Tesla ‘Cyberbeast’ gets 845hp and 320-mile range

First production Cybertrucks have been handed over to customers. But Tesla is just getting started

By PH Staff / Thursday, 30 November 2023 / Loading comments

Given it’s been four years since Tesla unveiled its wilfully futuristic pickup, it probably did not matter that it was marginally behind schedule with a live online stream of its first customer handovers. The so-called Cybertruck has been beset by delays throughout its development, and on an earnings call earlier this week, CEO Elon Musk made it clear that issues remained: “There will be enormous challenges in reaching volume production with the Cybertruck and then in making a Cybertruck cashflow-positive.” 

But that’s very much Tesla’s problem. It still reckons it will reach its targeted production of 250,000 units per year by 2025; what we’re (mildly) more interested in is the devil in the detail – because, until Thursday night, the manufacturer had been remarkably tight-lipped about the technical specification, aside from the fact that its new pickup would provide 11,000lbs of towing capacity (or 4,990kg) and be able to carry 2,500lbs (or 1,134kg) on its composite truck bed. Now, with the first customers receiving the cars they must’ve preordered yonks ago, we know a good deal more about it. 

More truck than truck, Musk called it during the presentation – but also ‘more sports car than a sports car’. Not least because the Cybertruck is claimed to have more torsional stiffness than a McLaren P1 thanks to the Tesla-designed stainless steel alloy used in its construction (which also makes it bulletproof – or ‘bullet-tough’ as Musk prefers). It ought to be strong if we’re going on kerbweight: the flagship tri-motor derivative weighs in at 6,843lbs – or 3,103kg. Not astonishingly heavy in a world of enormous Super Duty trucks – or when you consider the amount of tech onboard, which includes adaptive air suspension, four-wheel steering, locking differentials etc – but, still: astonishingly heavy from where we’re sitting. 

Somewhat inevitably, that doesn’t limit its performance much. Tesla has dubbed its range-topper the ‘Cyberbeast’ and with an output of 845hp it lives up to the name. During the presentation, Tesla showed a film of the pickup beating an (unidentified) Porsche 911 over a quarter-mile – while towing a Porsche 911. Gimmicky, sure – but indicative of a claimed 0-60mph time of 2.6 seconds (as ever, that’s with the rollout subtracted). The range is somewhat less impressive at an estimated 320 miles, but there’s a fairly mediocre 0.34 drag coefficient to cope with, and, again, that kerbweight. A ‘range-extender’ is promised that ought to improve that figure to beyond 440 miles, although we were not told precisely how this will work. Or what size the current batteries are.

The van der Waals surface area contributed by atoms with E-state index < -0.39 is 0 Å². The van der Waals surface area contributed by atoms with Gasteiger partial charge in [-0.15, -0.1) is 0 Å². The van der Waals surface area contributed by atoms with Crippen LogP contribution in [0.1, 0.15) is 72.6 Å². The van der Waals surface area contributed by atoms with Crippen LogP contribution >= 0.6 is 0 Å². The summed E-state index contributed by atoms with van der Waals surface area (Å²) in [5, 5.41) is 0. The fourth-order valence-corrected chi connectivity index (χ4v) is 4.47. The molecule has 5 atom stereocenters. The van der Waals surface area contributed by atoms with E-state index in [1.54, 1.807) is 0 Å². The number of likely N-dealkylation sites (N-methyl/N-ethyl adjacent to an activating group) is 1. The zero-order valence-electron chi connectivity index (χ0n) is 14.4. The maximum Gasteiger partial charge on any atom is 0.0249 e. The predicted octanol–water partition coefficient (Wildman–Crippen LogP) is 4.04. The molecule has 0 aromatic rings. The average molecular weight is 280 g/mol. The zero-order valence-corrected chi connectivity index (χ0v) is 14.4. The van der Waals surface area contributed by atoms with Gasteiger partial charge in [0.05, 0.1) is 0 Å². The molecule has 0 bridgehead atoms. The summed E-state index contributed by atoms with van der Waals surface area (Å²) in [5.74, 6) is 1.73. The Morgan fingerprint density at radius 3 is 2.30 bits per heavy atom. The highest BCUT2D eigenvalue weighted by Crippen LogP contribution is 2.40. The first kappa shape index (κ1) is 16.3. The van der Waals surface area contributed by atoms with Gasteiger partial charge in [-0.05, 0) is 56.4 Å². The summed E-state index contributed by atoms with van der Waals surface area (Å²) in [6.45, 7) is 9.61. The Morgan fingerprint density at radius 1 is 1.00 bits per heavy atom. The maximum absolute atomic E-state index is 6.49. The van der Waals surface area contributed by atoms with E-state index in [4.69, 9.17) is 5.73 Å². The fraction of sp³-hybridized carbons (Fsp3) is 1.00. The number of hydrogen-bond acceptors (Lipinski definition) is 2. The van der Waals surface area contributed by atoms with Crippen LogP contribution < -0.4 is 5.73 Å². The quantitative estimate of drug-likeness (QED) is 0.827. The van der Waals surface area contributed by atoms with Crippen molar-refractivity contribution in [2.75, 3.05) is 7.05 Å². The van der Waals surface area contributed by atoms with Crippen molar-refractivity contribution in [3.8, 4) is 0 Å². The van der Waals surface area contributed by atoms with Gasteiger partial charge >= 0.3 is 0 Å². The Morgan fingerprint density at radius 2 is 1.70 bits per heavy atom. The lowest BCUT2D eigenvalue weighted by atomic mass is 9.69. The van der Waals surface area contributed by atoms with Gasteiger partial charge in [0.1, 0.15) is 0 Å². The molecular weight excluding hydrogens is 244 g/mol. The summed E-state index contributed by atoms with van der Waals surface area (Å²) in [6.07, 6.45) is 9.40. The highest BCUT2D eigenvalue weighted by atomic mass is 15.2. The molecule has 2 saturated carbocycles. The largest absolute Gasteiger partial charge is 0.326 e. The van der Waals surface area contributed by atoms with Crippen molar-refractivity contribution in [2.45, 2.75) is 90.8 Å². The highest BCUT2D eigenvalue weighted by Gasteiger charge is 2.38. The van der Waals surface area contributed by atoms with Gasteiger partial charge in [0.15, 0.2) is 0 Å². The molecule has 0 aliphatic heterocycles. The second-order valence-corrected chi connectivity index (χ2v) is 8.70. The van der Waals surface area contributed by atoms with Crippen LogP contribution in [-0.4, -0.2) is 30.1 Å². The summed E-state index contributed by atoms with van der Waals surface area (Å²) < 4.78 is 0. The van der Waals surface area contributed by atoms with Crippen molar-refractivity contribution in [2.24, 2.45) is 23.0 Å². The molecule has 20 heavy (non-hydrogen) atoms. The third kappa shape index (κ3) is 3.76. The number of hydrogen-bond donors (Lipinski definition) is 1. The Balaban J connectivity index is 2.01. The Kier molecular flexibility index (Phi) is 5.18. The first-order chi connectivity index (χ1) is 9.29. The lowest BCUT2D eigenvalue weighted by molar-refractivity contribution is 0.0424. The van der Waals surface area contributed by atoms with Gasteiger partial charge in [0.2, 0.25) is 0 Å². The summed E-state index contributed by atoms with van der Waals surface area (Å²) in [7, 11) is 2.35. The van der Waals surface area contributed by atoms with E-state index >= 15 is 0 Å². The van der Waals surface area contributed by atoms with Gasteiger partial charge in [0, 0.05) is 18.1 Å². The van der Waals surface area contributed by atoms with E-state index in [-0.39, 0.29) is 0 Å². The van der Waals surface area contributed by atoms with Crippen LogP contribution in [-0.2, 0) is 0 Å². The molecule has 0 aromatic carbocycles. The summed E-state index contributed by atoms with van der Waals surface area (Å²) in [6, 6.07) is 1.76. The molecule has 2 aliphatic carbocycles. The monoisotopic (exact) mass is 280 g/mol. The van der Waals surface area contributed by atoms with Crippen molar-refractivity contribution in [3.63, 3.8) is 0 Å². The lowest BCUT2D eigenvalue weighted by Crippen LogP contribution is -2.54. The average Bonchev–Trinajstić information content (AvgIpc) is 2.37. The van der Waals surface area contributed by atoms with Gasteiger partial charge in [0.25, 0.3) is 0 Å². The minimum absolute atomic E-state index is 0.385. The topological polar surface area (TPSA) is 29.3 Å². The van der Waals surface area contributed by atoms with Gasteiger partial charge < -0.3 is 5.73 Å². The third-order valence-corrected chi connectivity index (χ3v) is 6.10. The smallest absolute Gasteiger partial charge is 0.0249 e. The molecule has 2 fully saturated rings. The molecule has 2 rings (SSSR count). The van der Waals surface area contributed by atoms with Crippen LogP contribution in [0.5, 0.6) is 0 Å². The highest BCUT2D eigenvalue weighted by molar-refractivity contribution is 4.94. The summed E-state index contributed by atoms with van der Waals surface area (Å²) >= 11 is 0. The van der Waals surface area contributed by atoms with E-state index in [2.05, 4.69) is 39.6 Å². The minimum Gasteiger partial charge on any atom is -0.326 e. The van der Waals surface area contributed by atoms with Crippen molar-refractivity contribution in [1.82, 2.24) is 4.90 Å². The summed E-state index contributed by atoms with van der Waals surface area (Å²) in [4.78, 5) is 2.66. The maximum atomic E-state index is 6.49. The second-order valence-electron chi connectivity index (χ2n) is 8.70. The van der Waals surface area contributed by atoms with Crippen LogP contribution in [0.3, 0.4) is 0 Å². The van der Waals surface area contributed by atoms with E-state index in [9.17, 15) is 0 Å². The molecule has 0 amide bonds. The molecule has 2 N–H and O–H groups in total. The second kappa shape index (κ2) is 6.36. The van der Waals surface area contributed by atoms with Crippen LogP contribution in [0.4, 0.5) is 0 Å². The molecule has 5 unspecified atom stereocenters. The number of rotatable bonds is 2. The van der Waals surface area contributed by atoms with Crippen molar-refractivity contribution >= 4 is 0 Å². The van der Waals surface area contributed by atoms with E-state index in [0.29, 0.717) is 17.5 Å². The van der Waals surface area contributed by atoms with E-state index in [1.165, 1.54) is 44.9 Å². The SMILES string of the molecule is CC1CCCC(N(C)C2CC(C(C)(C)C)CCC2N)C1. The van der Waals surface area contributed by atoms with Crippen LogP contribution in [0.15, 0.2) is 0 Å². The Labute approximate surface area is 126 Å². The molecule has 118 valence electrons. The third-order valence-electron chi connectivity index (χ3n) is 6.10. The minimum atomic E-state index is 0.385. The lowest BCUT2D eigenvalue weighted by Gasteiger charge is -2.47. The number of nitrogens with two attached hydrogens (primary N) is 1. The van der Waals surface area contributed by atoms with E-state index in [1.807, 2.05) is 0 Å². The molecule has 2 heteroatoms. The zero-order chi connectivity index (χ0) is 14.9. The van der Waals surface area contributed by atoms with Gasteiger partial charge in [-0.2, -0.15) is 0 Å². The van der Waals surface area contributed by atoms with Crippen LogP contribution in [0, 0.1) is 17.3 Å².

Tesla did finally reveal a price, though: the Cyberbeast starts at $99,990 – or around £79k. Beneath it there is the option of a dual-motor All-Wheel Drive version with 600hp or a single-motor Rear-Wheel Drive model, although the latter won’t be available till 2025 and will likely only manage 250 miles of range and 6.5 seconds to 60mph for a $60,990 sticker price – around £48k. Which makes the mid-tier AWD variant seem like a reasonable choice based on a 340-mile range (or 470 miles when range extended) and a 0-60mph time of 4.1 seconds. It’s even a tiny bit lighter. At 2,995kg. 

But that doesn’t come cheap at $79,990 for that – or around £63k – and, as with the Cyberbeast, Tesla reckons you’ll take delivery at some point in 2024. Whether that’s accurate or not remains to be seen. You still can’t actually order one; Tesla still asking for a fully refundable £250 to ‘reserve now’. Musk previously suggested that 200,000 people had done just that. For now, his firm has united just 10 of them with Cybertrucks, having initially promised that deliveries would begin in 2021. But tonight he celebrated regardless: “I think it’s our best product; the most unique thing on the road. The future should look like the future.” Now Tesla just needs to make it arrive in the present. 

  • Tesla Model 3 | PH Used Buying Guide
  • Tesla Model S | PH Used Buying Guide

All images courtesy of Tesla.com

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